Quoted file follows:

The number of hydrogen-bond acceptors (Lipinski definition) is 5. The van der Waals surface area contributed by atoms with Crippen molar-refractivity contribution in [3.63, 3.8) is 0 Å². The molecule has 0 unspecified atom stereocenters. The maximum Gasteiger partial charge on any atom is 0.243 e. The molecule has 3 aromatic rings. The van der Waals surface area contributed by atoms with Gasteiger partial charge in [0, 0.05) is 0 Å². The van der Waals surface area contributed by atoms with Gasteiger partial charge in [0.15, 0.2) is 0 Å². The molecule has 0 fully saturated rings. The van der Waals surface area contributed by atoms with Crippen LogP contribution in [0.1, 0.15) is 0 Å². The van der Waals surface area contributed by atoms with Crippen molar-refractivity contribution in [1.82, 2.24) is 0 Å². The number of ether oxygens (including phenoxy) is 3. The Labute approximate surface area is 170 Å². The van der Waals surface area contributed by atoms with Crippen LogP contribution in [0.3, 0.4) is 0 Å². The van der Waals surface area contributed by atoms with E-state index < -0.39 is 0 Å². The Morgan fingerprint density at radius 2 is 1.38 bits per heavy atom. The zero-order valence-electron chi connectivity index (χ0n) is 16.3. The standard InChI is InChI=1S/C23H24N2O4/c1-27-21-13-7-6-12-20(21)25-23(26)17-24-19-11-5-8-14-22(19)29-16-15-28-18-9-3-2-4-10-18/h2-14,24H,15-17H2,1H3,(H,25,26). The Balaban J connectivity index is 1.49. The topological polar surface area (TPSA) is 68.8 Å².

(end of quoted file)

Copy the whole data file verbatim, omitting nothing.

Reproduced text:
The number of hydrogen-bond acceptors (Lipinski definition) is 5. The van der Waals surface area contributed by atoms with Crippen molar-refractivity contribution in [3.63, 3.8) is 0 Å². The molecule has 0 unspecified atom stereocenters. The maximum Gasteiger partial charge on any atom is 0.243 e. The molecule has 3 aromatic rings. The van der Waals surface area contributed by atoms with Gasteiger partial charge in [0, 0.05) is 0 Å². The van der Waals surface area contributed by atoms with Gasteiger partial charge in [0.15, 0.2) is 0 Å². The molecule has 0 fully saturated rings. The van der Waals surface area contributed by atoms with Crippen LogP contribution in [0.1, 0.15) is 0 Å². The van der Waals surface area contributed by atoms with Crippen molar-refractivity contribution in [1.82, 2.24) is 0 Å². The number of ether oxygens (including phenoxy) is 3. The Labute approximate surface area is 170 Å². The van der Waals surface area contributed by atoms with Crippen LogP contribution in [0.3, 0.4) is 0 Å². The van der Waals surface area contributed by atoms with E-state index < -0.39 is 0 Å². The Morgan fingerprint density at radius 2 is 1.38 bits per heavy atom. The zero-order valence-electron chi connectivity index (χ0n) is 16.3. The standard InChI is InChI=1S/C23H24N2O4/c1-27-21-13-7-6-12-20(21)25-23(26)17-24-19-11-5-8-14-22(19)29-16-15-28-18-9-3-2-4-10-18/h2-14,24H,15-17H2,1H3,(H,25,26). The Balaban J connectivity index is 1.49. The topological polar surface area (TPSA) is 68.8 Å².